Week 4 Post Mastectomy: Flashbacks, Dr. Evil Returns and Back in the O.R. Again

Flashbacks

Post Mastecomy 4 Jammy Sisters

Last night I was scrolling through the pictures on my phone and came upon this one of my sister Pamela and I outside the front of my house in our bathrobes. I wracked my still anesthesia-fogged brain trying to remember when this photo was taken and only by looking at the sequence of photos taken before and after this one did a vague recollection dawn.

It was my first full day home from the hospital (three days post-op) and we actually walked around the block (or probably just to the corner and back). In our pajamas. And our bathrobes. I can’t even begin to imagine what the neighbors thought. Well, at least we looked cute.

 

Dr. Evil Returns

Dr. Evil. Photo courtesy of Google Images.
Dr. Evil. Photo courtesy of Google Images.

On day 6 post-surgery, I was awakened by the barking of my neighbor’s dog at around 8:00 in the morning. Not a big deal except that the dog would not stop barking. It barked and barked and barked, and by 3:00 in the afternoon I could stand it no more.

Exhausted and weary from the frayed nerves (did I mention that the neighbor’s dog barking made my own two dogs bark non-stop?) I stomped out of bed, jotted a quick and not so nice note threatening to report the dog to animal control if they couldn’t control it’s barking, and marched myself over there (wearing god only knows what). When nobody answered I slapped the note (with tape I had already applied) on the door and strode home, collapsing back into bed.

The next morning, completely devoid of any memory from the previous day’s escapade, my husband strolls into the bedroom and hands me a piece of paper. I eyed him suspiciously and slowly opened the note. It began like this:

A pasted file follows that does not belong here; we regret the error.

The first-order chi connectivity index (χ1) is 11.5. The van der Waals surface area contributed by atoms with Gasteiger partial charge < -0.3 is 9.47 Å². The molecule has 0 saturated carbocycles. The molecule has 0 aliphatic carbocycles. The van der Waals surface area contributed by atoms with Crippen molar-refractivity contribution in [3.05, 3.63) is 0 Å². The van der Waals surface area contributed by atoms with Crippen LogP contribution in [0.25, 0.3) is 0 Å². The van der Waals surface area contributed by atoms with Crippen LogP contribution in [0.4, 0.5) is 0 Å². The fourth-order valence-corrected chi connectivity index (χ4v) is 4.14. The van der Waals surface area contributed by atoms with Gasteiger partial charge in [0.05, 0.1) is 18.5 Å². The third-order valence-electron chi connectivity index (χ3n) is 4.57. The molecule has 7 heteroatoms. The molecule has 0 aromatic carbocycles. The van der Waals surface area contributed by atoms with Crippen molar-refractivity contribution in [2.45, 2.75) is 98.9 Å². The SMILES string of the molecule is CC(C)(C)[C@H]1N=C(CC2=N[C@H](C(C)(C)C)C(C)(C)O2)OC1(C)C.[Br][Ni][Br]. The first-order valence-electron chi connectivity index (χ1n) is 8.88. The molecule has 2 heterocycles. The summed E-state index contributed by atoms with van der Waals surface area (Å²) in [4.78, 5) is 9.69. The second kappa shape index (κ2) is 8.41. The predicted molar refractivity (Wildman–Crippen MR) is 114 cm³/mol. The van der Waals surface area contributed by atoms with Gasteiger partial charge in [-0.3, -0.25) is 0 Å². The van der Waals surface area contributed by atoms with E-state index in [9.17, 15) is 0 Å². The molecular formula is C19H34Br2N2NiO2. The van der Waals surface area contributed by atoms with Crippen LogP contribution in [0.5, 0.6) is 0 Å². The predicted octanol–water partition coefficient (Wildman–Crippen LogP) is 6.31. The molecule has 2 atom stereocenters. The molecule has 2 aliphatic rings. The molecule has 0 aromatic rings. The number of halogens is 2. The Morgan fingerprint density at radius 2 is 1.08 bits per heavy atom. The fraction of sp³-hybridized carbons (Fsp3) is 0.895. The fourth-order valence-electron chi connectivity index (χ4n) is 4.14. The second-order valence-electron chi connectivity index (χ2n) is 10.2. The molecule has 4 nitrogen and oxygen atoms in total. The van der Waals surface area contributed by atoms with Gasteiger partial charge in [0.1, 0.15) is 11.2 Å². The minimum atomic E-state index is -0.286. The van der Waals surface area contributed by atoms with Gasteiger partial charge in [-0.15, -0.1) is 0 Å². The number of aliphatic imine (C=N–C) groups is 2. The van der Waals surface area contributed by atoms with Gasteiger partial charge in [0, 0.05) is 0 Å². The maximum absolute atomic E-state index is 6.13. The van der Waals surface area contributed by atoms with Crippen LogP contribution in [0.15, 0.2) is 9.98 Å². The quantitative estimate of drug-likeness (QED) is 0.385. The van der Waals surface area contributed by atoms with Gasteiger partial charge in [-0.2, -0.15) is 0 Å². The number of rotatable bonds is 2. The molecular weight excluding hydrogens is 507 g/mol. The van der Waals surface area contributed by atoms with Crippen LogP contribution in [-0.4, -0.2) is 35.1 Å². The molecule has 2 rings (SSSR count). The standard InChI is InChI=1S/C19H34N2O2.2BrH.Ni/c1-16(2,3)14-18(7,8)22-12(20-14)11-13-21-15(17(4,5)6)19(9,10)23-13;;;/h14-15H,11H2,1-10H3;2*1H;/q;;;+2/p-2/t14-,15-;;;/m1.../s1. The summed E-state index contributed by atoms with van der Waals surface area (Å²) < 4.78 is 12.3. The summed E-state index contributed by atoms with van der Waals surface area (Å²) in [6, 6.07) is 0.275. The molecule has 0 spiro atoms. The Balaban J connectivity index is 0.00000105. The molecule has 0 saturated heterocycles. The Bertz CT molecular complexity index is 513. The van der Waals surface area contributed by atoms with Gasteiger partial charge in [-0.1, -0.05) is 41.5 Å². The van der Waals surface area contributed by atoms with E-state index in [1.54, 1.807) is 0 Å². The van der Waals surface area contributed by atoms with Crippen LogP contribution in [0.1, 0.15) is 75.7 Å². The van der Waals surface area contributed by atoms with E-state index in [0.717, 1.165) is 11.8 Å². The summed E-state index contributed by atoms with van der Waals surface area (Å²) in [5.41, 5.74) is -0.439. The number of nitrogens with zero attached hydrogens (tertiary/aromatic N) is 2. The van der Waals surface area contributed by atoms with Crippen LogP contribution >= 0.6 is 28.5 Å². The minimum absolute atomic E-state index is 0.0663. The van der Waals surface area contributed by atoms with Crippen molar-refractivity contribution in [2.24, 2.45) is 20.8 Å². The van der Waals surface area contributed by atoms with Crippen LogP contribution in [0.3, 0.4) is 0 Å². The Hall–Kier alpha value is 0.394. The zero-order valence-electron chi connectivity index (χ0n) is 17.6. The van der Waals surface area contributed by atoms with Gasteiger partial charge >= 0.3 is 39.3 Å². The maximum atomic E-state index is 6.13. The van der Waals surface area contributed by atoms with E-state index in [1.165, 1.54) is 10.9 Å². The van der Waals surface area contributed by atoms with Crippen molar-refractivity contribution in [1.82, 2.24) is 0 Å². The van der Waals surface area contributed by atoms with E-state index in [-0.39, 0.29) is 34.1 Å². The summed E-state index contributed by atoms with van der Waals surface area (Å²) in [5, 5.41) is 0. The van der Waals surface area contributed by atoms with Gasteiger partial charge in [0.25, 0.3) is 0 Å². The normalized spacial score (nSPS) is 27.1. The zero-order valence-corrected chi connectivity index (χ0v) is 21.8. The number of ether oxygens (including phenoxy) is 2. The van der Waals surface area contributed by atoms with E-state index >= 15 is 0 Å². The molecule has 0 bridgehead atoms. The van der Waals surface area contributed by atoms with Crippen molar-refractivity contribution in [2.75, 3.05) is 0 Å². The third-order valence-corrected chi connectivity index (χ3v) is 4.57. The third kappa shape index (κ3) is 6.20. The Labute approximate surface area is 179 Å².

Dear Neighbor:

First, let me wish you a speedy and healthy recovery from your surgery (apparently I mentioned this in my note). Second, I understand how difficult it can be to rest with a barking dog nearby. Please do not call animal control. We want to work to resolve this. I will keep Brodie in his crate inside all day today so he will not disturb you. Here is my phone number if Brodie’s barking ever becomes a problem.

Signed,
Ridiculously Nice Neighbor

When I finished reading it, a crushing blow of guilt and remorse struck me in the solar plexis. The first thing I did was to send off a quick email to my friend Susie Lindau who had her mastectomy a couple of months before me, and asked her how long I could blame my bad behavior on the narcotics and anesthesia. She quickly replied, “At least three weeks–and milk it, honey.”

I thanked her profusely, but strangely I didn’t feel the relief I expected to because the note was something that the Real Me would never do. It was then that I realized that, despite the fact that I had just slayed the Zombie’s that had invaded my dreams since surgery, the Evil Me (See Who Are You and What Have You Done with the Real Me) had returned.

Determined to not let Dr. Evil stake his claim on me, I sent off an email to my neighbor (she left her email address in her note) and explained to her that I had been momentarily possessed by an evil force and begged for her forgiveness.

I waited on pins and needles for two days for her reply and was pleased when the first line read that I had nothing to apologize for. I can’t remember what she said after that, but I made my husband promise not to let me stomp out of the house in anger ever again.

 

Back in the Saddle O.R. Again

Affected breast tissue
Affected breast tissue

In my last Post-Mastectomy blog (click here), I reported that Dr. Kind discovered a patch of skin that looked as though it might be dying. Despite our best efforts to encourage it to live, it did in fact die, and now it has to be removed. This Thursday I will return to the operating room to have the offensive tissue excised. Unfortunately, this will set my reconstruction back a couple of months, but Dr. Kind still promises me a pair of perfectly matched sisters when it’s all said and done.

What about you? What helps you through the challenges in your life?

Repost from August 27, 2013

13 comments on… “Week 4 Post Mastectomy: Flashbacks, Dr. Evil Returns and Back in the O.R. Again”

  1. Hugs, Suzanne. It was so good to see you at the meeting on Saturday. Sorry you had the barking dogs to deal with. I think most everyone has a breaking point with barking dogs so don’t be too hard on yoursel. I am glad you have a kind and understanding neighbor.

    Hope you have an easy time with the snippet of dying skin. It seems there is always something. I am sure I’ve been tested many times with annoying sounds but at this moment none comes to mind. I suppose that’s a good thing, isn’t it? Luckily we don’t have too close of neighbors so can’t complain about them.

    I hope you are feeling much more like yoursel soon. More hugs!!